O Death

From Wikipedia, the free encyclopedia
Jump to: navigation, search

O Death — also known as O, Death, Oh Death, and Conversations with Death — is a traditional American folk song.

Its original author is unknown. Country blues banjo player Moran Lee "Dock" Boggs (1898-1971) recorded the song in the late 1920s.[1] A recording from the 1938 National Folk Festival held in Washington, D.C. is on file with the Library of Congress.[2] Various folk music artists included Oh, Death on a variety of musical collections throughout the 1970s and '80s.[3]

Lyrics[edit]

O, Death
O, Death
Won't you spare me over til another year
Well what is this that I can't see
With ice cold hands takin' hold of me
Well I am death, none can excel
I'll open the door to heaven or hell
Whoa, death someone would pray
Could you wait to call me another day
The children prayed, the preacher preached
Time and mercy is out of your reach
I'll fix your feet til you cant walk
I'll lock your jaw til you cant talk
I'll close your eyes so you can't see
This very hour, come and go with me
I'm death I come to take the soul
Leave the body and leave it cold
To draw up the flesh off of the frame
Dirt and worm both have a claim
O, Death
O, Death
Won't you spare me over til another year
My mother came to my bed
Placed a cold towel upon my head
My head is warm my feet are cold
Death is a-movin upon my soul
Oh, death how you're treatin' me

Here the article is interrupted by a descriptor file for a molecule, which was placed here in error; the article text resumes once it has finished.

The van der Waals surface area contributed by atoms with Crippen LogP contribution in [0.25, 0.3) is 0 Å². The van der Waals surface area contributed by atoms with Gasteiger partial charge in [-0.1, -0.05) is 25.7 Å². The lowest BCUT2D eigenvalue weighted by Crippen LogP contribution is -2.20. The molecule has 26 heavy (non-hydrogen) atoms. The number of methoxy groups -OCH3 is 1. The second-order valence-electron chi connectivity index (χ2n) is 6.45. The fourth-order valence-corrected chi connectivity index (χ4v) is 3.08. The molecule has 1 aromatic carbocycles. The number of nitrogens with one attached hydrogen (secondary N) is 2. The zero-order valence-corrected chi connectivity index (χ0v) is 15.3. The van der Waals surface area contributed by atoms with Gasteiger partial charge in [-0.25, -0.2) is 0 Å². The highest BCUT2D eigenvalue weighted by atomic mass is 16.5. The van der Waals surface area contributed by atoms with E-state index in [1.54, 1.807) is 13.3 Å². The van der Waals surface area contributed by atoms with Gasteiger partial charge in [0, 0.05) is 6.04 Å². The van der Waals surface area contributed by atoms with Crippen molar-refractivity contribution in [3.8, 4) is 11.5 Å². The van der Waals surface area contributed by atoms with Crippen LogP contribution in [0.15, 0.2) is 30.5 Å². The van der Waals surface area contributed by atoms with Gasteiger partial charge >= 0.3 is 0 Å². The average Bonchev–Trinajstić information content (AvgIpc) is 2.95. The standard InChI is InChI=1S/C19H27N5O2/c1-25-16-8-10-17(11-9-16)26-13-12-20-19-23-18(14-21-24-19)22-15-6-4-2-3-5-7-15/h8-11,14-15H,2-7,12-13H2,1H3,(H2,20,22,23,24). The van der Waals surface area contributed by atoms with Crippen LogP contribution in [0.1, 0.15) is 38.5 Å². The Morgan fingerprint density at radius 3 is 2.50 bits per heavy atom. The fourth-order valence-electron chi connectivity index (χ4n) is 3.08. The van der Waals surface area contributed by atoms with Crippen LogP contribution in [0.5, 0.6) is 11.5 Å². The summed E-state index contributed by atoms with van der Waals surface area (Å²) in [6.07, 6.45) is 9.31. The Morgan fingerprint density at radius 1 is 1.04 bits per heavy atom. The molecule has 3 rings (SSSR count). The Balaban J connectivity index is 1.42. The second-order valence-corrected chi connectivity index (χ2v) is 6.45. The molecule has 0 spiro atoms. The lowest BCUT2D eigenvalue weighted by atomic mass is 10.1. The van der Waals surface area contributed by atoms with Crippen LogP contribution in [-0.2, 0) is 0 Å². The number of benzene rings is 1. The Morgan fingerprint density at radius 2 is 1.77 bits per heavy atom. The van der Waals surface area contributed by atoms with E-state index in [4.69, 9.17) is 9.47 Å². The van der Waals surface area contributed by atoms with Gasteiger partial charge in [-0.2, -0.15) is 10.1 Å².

You've close my eyes so I can't see
Well you're hurtin' my body
You make me cold
You run my life right outta my soul
Oh death please consider my age
Please don't take me at this stage
My wealth is all at your command
If you will move your icy hand
The old, the young, the rich or poor
All alike to me you know
No wealth, no land, no silver no gold
Nothing satisfies me but your soul
O, death
O, death
Wont you spare me over til another year
Wont you spare me over til another year
Wont you spare me over til another year

Covers and other uses[edit]

O, Death has been performed by many artists in recent times, including:

Awards[edit]

Ralph Stanley version[edit]

Stanley's version of the song won the Grammy Award for Best Male Country Vocal Performance in 2002.

Preceded by
Solitary Man
by Johnny Cash
Grammy Award for Best Male Country Vocal Performance
2002
Succeeded by
Give My Love to Rose
by Johnny Cash

External links[edit]

References[edit]

  1. ^ "Wichita Eagle - Song 'Oh, Death' dates back to the late 1920s and was also recorded by Bessie Jones & Georgia Sea Island Singers for the Library of Congress.". 
  2. ^ http://www.loc.gov/item/afc9999005.3281
  3. ^ Wichita Eagle, Op. cit.
  4. ^ Wichita Eagle, Op. cit.